What it’s about: (from Goodreads) Innocence and passion are an addictive mix…
The dark-haired stranger next door triggers every protective instinct Trevor Coleman never knew he had. From the moment Becky Hall literally falls into his arms, the last man standing of the Moonshine clan doesn’t even attempt to resist sweet temptation. Becky is beautiful, mysterious and heartbreakingly vulnerable…and he’s a goner.
To escape the hell she was trapped in, Becky left everything behind but her courage. And for once in her life, good people step up to make a difference. A helping hand, a new job…a very attentive and libido–stroking neighbour. Now a new future awaits, one that shockingly includes sexual pleasure instead of icy pain, and a sexy cowboy who’s more than eager to show her the ropes.
Becky’s sweet smiles and seductive innocence draw him in like nectar, and Trevor knows one taste will never be enough. But with secrets growing thicker than a bumper crop, changing a life will take more than a new ID and a cowboy’s good intentions.
It’s gonna take sacrifice to break these chains.
What worked for me (and what didn’t): Rocky Mountain Shelter deals with somewhat darker themes than earlier books in the series. Trigger warning: rape (not on page, not by hero, not graphic). The book begins with Becky escaping from what readers later learn is a cult where the men are polygamous and the wives aren’t always willing (and sometimes they are ‘shared’). Becky has been preparing for a while and one night, she takes off and, very fortunately for her, is picked up on the highway by a trucker with a heart of gold, with mysterious links to the Coleman clan.
Shortly after, Trevor Coleman comes across Becky fixing a leaky roof in her newly rented cottage adjacent to his family’s ranch. He’s curious about who owns the land as he’d like to suggest their family rent the acreage for extra grazing and growing, but when he meets Becky, his initial impulse takes a backseat to his fascinated attraction to the pretty lady who does what needs to be done even if (like climbing on to the roof), she’s scared.
Becky, for her part, is not all that welcoming. Her experience has made her shy of men and she’s still trying to get on her feet. But Trevor is charming and persistent in a non-asshole way and soon, she accepts his help and friendship – a friendship which later slowly develops into a romance.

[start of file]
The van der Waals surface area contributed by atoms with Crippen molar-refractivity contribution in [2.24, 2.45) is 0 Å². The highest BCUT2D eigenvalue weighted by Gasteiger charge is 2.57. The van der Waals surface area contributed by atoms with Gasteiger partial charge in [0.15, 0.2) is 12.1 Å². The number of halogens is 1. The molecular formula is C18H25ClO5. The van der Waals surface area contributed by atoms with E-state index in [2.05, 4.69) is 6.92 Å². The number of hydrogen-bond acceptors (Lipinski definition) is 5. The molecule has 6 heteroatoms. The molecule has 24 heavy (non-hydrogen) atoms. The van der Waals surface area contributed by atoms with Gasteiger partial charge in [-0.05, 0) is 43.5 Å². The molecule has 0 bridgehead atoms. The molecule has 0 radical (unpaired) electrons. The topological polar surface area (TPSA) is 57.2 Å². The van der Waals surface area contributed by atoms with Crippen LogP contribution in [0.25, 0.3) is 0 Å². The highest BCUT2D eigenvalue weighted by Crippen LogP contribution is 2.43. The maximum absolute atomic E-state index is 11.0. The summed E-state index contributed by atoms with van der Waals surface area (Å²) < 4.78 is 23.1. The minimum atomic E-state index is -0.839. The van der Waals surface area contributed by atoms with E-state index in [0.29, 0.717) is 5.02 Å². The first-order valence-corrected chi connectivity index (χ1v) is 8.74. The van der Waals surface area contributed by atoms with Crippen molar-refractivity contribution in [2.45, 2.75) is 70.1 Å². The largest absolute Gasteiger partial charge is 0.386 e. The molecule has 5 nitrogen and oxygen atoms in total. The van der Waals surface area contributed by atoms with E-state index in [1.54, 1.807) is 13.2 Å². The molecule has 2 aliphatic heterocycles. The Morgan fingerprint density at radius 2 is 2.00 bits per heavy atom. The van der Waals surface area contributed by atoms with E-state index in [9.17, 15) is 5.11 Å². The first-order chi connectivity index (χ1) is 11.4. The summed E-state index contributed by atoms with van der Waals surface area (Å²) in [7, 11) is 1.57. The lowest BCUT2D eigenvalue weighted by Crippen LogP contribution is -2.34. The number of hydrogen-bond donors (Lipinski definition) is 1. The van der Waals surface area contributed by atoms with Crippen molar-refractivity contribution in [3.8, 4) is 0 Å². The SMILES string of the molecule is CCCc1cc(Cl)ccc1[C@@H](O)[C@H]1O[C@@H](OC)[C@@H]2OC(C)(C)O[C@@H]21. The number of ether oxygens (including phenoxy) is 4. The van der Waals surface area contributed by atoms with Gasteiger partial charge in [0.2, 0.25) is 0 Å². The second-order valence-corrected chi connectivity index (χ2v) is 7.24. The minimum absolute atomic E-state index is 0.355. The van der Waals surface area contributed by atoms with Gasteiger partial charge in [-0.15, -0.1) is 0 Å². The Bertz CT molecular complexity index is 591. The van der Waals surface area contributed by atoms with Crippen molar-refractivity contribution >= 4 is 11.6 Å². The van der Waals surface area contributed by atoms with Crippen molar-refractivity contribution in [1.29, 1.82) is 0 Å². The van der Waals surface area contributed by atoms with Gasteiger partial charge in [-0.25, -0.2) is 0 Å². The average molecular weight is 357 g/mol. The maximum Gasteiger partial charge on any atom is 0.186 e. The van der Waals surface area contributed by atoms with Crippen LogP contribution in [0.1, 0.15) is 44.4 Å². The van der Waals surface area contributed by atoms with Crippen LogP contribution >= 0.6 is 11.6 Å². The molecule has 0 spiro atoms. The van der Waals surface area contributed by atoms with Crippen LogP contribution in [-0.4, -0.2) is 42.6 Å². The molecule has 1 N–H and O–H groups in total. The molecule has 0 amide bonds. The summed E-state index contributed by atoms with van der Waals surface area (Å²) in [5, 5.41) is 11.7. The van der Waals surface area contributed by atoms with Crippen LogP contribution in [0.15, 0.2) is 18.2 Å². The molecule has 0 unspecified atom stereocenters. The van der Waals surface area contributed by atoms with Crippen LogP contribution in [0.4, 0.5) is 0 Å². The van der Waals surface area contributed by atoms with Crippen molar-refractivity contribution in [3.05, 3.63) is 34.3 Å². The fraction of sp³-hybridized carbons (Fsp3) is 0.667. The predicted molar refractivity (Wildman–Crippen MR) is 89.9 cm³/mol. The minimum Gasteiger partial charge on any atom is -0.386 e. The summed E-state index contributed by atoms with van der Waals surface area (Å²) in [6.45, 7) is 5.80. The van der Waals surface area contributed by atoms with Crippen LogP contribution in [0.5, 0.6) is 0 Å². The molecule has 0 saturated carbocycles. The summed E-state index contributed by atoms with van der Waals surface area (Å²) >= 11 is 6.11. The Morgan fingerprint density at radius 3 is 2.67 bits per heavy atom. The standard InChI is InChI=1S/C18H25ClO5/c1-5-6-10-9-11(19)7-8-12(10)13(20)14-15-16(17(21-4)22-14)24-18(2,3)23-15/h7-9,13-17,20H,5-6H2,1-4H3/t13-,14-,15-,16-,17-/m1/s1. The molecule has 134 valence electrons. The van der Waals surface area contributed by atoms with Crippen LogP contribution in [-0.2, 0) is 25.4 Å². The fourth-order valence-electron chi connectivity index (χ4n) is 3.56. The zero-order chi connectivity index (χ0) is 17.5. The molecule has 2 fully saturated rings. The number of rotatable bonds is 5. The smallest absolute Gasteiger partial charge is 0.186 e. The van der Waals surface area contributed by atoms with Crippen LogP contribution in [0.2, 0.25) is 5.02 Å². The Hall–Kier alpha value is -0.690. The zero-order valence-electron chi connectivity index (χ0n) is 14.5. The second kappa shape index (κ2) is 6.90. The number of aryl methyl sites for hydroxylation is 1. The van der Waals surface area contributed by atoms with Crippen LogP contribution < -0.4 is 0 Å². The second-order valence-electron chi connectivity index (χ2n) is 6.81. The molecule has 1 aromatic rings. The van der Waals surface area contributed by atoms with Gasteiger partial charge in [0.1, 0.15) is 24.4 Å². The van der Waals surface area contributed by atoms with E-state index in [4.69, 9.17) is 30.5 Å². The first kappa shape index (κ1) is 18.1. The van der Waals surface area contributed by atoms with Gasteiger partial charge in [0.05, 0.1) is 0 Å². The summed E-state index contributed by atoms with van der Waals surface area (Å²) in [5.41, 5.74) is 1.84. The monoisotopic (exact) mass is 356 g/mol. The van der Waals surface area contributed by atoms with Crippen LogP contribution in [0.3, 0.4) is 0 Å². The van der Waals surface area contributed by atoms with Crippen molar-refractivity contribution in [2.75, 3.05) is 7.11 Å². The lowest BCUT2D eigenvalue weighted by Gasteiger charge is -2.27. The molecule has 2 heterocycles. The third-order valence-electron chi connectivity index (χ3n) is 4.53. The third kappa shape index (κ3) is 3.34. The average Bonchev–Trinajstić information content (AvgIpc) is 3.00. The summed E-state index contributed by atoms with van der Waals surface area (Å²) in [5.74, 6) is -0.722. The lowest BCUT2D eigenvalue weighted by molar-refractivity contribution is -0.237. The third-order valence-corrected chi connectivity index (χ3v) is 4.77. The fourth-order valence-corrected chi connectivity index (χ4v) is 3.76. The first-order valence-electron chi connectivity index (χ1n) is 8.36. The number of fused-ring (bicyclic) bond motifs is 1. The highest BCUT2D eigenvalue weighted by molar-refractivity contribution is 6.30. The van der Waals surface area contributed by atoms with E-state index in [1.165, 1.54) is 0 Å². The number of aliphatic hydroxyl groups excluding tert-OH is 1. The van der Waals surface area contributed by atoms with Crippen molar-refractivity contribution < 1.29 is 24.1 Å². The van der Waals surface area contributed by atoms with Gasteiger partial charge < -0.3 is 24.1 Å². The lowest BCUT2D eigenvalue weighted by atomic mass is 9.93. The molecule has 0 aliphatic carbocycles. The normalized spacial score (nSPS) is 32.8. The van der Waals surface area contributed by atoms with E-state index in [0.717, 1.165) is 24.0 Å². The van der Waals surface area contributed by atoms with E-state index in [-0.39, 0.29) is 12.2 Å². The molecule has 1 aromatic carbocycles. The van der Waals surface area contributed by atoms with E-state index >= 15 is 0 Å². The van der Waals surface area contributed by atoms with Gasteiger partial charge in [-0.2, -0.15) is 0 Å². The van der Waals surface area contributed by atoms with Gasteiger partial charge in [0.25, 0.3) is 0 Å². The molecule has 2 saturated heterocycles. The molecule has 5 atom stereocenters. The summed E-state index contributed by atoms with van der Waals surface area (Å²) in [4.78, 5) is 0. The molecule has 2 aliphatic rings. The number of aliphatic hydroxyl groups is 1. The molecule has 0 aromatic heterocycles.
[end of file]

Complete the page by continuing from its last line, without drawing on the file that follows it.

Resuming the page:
One of the things I liked very much about the book was that it didn’t whitewash Becky’s trauma and her reaction to it. There was no healing by the mighty wang of loving or by finding tru lurrve (TM). Some things Becky was fine with but intercourse was a big issue with her and, as the novel portrays, one that’s not easily solved. Trevor is patient and inventive and open to trying new things and he’s not in a rush to get to PIV sex – the fact is, he’s having more fun and pleasure with her than ever before.
Trevor’s role in the Coleman books to date has been fairly small and what there was of it indicated he wasn’t and intellectual giant (although he’s not a dunce) and was very impulsive. In Shelter, the reader gets to know him and see his sweetness and charm as well as some of that impulsivity. Trevor is the family peacemaker (a role I have some affinity for as it happens) and he is known for trying to make things better for everyone if he can. For Becky, he doesn’t take over. He helps her with things sure, but he stands with her when she needs to do things herself and in her own way and he always respects her boundaries, even though this is something of a struggle from time to time.
When Trevor and Becky first start getting naked together, Trevor is so focused on trying to help Becky that he even goes seeking (very discreet) advice from Travis. And here, is another thing I loved about the book:
Travis shook his head as he held up a finger. “For the record, you are having sex, asshole. Everything you’ve been doing is sex. Just because you’re not sticking your cock in her doesn’t mean you’re not having sex.
Go Travis! This. This. This.
What else? Not everything is tied up neatly with a box in this book but some series arc subplots are advanced – I was glad to finally find out what was wrong with Trevor’s dad, Randy (not knowing stuff frustrates me). At the start of the book, I did have a little bit of that frustration when I was working out exactly what Becky’s story was, but it didn’t drag on too long and the rest of the story was so engaging it didn’t bother me as much as it has in other books I’ve read.
Also, the description of the clan’s day out, floating down the river, sounded like so much fun – I wished I could do it too. Although, I’d leave the rope swing to others I think.